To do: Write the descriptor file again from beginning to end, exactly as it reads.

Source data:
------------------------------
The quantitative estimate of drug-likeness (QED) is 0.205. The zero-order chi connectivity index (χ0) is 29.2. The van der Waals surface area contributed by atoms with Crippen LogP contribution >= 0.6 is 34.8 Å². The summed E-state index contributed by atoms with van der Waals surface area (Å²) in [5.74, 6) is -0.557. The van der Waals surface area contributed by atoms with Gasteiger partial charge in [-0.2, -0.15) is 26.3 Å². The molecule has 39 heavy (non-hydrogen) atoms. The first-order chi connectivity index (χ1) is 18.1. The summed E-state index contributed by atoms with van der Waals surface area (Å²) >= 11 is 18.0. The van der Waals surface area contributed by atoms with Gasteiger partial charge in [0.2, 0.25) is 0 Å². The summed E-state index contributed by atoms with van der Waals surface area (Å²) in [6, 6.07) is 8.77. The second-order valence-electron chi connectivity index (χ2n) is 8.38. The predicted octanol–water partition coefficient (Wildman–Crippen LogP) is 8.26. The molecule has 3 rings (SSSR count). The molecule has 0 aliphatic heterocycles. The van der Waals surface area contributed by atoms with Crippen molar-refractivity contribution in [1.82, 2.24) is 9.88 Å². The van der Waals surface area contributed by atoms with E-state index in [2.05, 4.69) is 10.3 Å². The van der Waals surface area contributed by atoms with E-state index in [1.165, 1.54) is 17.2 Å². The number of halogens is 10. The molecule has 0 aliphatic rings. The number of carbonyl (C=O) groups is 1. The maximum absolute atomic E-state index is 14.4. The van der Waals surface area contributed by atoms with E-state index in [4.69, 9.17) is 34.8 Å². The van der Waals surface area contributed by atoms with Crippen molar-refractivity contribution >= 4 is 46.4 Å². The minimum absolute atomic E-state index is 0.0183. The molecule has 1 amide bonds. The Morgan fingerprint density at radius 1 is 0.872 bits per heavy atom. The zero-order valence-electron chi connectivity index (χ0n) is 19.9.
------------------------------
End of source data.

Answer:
The quantitative estimate of drug-likeness (QED) is 0.205. The zero-order chi connectivity index (χ0) is 29.2. The van der Waals surface area contributed by atoms with Crippen LogP contribution >= 0.6 is 34.8 Å². The summed E-state index contributed by atoms with van der Waals surface area (Å²) in [5.74, 6) is -0.557. The van der Waals surface area contributed by atoms with Gasteiger partial charge in [-0.2, -0.15) is 26.3 Å². The molecule has 39 heavy (non-hydrogen) atoms. The first-order chi connectivity index (χ1) is 18.1. The summed E-state index contributed by atoms with van der Waals surface area (Å²) >= 11 is 18.0. The van der Waals surface area contributed by atoms with Gasteiger partial charge in [0.2, 0.25) is 0 Å². The summed E-state index contributed by atoms with van der Waals surface area (Å²) in [6, 6.07) is 8.77. The second-order valence-electron chi connectivity index (χ2n) is 8.38. The predicted octanol–water partition coefficient (Wildman–Crippen LogP) is 8.26. The molecule has 3 rings (SSSR count). The molecule has 0 aliphatic heterocycles. The van der Waals surface area contributed by atoms with Crippen molar-refractivity contribution in [1.82, 2.24) is 9.88 Å². The van der Waals surface area contributed by atoms with E-state index in [2.05, 4.69) is 10.3 Å². The van der Waals surface area contributed by atoms with E-state index in [1.165, 1.54) is 17.2 Å². The number of halogens is 10. The molecule has 0 aliphatic rings. The number of carbonyl (C=O) groups is 1. The maximum absolute atomic E-state index is 14.4. The van der Waals surface area contributed by atoms with E-state index in [4.69, 9.17) is 34.8 Å². The van der Waals surface area contributed by atoms with Crippen molar-refractivity contribution >= 4 is 46.4 Å². The minimum absolute atomic E-state index is 0.0183. The molecule has 1 amide bonds. The Morgan fingerprint density at radius 1 is 0.872 bits per heavy atom. The zero-order valence-electron chi connectivity index (χ0n) is 19.9.